South African Rand Weakens to 18 Mark Against Greenback

May 24, 2020
South African Rand Weakens to 18 Mark Against Greenback May 24, 2020 Lennox Hamilton

The South African rand weakened above the 18 level against the greenback Friday as investors were worried that tensions between Beijing and Washington could heighten further after China made initiatives to implement a fresh security law in Hong Kong.

Last week, the rand hit the highest mark since March 27th after a 50 basis point rate cut was announced by the South African central bank in order to support the ailing economy hit by Covid-19 pandemic. Traders had anticipated a deeper rate cut of 100 basis points.

The country’s central bank trimmed its benchmark repo rate by 50 basis points to 3.75% during its May meeting. The initiative has come after a 100 basis points rate cut in April’s urgent meeting, bringing lending costs to historical low, against the backdrop of Covid-19 issue.

Lawmakers stated that monetary policy can relieve financial stress, while improving enabling households and companies to manage negative impact of the pandemic in an effective way.

The Committee also eased regulatory criteria to be followed by banks and stated that it has taken crucial measures to guarantee enough liquidity in domestic markets.

Policymakers anticipate a 7% GDP contraction in 2020, even if lock down prohibitions are relaxed in the coming months. The Committee pointed out that economic contraction and steady rebound will maintain inflation beneath the median of the target range.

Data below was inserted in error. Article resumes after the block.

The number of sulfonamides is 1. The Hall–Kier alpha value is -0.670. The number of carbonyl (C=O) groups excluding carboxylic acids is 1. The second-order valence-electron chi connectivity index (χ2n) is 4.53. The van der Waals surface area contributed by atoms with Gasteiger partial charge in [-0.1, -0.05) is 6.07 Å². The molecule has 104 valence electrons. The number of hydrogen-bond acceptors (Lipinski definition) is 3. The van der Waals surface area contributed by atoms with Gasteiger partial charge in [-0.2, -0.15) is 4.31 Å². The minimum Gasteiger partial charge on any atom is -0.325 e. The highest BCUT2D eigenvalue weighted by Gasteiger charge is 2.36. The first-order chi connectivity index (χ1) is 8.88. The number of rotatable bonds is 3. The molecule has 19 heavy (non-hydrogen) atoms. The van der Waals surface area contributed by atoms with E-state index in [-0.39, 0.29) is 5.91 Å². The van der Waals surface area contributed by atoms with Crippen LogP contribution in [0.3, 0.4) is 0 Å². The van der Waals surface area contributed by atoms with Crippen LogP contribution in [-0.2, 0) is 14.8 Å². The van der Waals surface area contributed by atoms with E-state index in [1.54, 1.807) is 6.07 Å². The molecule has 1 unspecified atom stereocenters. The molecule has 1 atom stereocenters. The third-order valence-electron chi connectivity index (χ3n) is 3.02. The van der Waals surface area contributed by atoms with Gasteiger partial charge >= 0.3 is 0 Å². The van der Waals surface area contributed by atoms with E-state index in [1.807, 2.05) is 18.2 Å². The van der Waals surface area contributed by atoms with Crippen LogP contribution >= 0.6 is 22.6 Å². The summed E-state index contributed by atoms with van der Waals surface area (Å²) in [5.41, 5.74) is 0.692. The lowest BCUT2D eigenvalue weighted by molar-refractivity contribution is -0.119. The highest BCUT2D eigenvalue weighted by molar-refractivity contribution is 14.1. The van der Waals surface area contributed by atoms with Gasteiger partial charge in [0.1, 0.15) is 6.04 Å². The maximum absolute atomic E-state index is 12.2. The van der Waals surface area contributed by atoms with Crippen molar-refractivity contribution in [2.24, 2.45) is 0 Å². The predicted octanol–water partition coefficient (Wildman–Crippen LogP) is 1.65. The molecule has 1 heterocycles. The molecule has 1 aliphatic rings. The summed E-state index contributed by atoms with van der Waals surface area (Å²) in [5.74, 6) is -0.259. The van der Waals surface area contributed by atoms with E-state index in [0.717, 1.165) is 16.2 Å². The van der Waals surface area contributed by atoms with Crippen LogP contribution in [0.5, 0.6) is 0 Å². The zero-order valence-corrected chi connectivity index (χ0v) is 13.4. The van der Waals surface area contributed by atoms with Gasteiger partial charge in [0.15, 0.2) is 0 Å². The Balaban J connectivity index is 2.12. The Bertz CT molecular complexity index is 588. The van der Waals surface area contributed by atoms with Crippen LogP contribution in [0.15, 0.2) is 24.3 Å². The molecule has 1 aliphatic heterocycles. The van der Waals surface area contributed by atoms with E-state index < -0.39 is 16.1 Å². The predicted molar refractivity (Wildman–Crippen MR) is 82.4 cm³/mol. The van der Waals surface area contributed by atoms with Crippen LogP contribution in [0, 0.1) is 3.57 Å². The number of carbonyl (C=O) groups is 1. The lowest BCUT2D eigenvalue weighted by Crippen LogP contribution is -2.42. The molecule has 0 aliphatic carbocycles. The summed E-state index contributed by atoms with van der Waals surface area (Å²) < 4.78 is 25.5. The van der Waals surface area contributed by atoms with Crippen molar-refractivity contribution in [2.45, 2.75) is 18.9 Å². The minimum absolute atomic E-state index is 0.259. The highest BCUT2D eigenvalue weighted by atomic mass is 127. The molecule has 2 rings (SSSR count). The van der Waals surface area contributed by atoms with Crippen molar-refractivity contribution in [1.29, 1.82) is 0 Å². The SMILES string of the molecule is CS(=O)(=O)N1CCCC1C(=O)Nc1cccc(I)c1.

Legislators stated that they will track data on an ongoing basis and will monitor for short-term price jolts and concentrate on next round impacts.

South Africa’s retail sales rose 2% y-o-y in February, following an upwardly amended 1.3% increase in January and exceeding market anticipations for a 1.2% increase as sales rose quicker for all other retailers (8.9% in February compared with 4.8% previous month) and general dealers (1.3% versus 0.3%).

In the meantime, small increases were recorded in those of food, beverages & tobacco (1% compared with 4.7%), textiles, clothing, footwear & leather goods (1.5% versus 2.1%) and household furniture, appliances & equipment (down to 4.7% from 6.4%). On a m-o-m basis, retail sales dropped 0.4%, after a downwardly amended 0.5% growth in the earlier month.

South Africa’s manufacturing production declined 2.1% y-o-y in February, following a downwardly amended 1.8% fall and in accordance with market anticipations of a 2.2% drop. It was the ninth successive month of decrease in industrial activity.

The decline in output was driven by poor performance of iron & steel, metal products & machinery, and non-ferrous metal products (-4.8% in February compared with -0.8% in January), wood & wood products, paper, printing and publishing (-6.3% against -6.6%), textiles, clothing, leather & footwear (-9.1% versus -9.9%), glass and non-metallic mineral products (-9.1% compared with -1.3%) and motor vehicles (-3% compared with -11.7%).

The only exclusions were the manufacture of petroleum, chemical products, rubber & plastic products (0.3% compared with -0.7%) and food & beverages (2.2% versus 1.4%). On m-o-m basis, industrial production contracted 2.3% after an upwardly amended 3% increase in the earlier month.

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